Memory Optimized VMs
If you wish to run a memory-intensive workload, such as a database server, you should select one of Azure’s memory-optimized VMs. These VMs are designed to scale up to support the largest databases without performance impact. Here is an overview of the memory-optimized VMs:
- DSv2 / Dv2 (large sizes) series VMs offer a variety of memory options for different ratios of memory to CPU.
- Esv5 / Ev5 (and v3, v4) -series VMs offer hyper-threaded processors which means that they are optimized for virtualized databases, making them more powerful than the D-series.
- M-series VMs support both massive amounts of memory (over 11 TB) along with the highest virtual CPU count (up to 416 vCPUs), making them ideal for applications that also have a high CPU processing requirement.
Storage Optimized VMs
For workloads that require high disk throughput and IO, consider selecting a storage-optimized VM. These VMs are designed for large databases, warehouses, and big data, and support SQL, NoSQL, Cassandra, MongoDB, Cloudera, Redis and much more. If you are unable to use PaaS for the data layer and have to set up a full database server within a VM, then select from the Lsv2 or Ls-series.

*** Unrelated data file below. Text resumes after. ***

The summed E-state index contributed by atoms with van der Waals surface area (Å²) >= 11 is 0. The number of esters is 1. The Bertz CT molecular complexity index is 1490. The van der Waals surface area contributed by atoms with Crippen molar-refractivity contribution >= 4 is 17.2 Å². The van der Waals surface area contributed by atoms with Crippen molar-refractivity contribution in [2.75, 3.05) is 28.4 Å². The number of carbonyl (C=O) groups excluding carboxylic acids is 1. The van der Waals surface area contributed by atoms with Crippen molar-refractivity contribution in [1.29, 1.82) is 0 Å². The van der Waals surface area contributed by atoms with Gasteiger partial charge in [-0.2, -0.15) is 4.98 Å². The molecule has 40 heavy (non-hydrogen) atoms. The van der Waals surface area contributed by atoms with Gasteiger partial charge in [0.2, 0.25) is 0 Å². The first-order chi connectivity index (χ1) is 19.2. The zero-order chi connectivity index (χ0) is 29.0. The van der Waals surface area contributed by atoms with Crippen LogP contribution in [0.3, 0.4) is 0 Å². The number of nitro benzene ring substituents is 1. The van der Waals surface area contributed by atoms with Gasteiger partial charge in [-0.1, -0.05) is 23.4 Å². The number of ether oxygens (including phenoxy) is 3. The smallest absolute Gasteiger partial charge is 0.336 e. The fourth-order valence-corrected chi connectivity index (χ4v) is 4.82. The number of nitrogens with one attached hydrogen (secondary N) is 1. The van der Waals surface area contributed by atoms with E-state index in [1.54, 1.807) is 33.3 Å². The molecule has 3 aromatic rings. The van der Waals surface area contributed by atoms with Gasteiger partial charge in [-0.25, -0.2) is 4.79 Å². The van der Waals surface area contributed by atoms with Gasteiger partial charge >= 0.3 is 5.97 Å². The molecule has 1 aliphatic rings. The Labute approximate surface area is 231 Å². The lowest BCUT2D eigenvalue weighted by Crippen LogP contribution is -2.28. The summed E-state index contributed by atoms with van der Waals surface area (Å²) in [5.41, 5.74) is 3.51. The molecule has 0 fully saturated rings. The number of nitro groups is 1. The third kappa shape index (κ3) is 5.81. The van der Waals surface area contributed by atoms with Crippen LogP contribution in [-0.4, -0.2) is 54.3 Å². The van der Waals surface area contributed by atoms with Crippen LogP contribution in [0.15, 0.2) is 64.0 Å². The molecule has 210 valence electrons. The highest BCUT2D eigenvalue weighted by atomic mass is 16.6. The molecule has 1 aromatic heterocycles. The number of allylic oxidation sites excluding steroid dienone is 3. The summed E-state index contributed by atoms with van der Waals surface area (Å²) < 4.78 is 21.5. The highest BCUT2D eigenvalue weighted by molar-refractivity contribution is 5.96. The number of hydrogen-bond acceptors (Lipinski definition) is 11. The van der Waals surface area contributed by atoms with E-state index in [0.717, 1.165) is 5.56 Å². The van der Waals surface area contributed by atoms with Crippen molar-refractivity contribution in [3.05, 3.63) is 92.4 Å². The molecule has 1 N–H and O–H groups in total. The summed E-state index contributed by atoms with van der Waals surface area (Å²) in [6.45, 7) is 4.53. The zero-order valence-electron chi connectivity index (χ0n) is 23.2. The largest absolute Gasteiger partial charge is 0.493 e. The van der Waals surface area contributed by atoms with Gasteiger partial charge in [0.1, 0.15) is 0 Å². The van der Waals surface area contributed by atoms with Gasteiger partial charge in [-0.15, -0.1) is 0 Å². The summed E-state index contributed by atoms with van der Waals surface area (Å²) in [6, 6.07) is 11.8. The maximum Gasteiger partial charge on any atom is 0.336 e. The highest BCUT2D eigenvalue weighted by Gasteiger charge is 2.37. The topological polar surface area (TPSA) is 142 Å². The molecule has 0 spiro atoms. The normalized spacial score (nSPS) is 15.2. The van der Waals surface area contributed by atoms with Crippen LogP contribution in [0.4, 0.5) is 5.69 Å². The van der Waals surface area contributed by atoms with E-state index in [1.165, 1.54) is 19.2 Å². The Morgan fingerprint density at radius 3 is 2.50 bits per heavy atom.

Azure’s GPU optimized VMs are designed for specialized workloads which run NVIDIA’s graphical processing units (GPUs). These processors are usually used for graphics, visualizations or compute-intensive artificial intelligence or machine learning applications. The GPU series (NVv3, NVv4, NCv3 and many others) VMs vary mostly based on processing power, however, make sure you’re looking at the right series, depending on if you’re doing remote visualization, such as graphics rendering or computer-aided design (CAD) or if you’re using the GPUs for Machine Learning training.
The final category of specialized VMs is for high-performance computer workloads which the GPUs cannot support, such as developing neural networks for AI, DNA modeling, or prime number factorization. These servers are often configured as nodes in a high-performance computing (HPC) cluster. As these VMs are expensive, they are usually run on a case-by-case basis for testing specific applications or workloads and are usually decommissioned when they are dormant.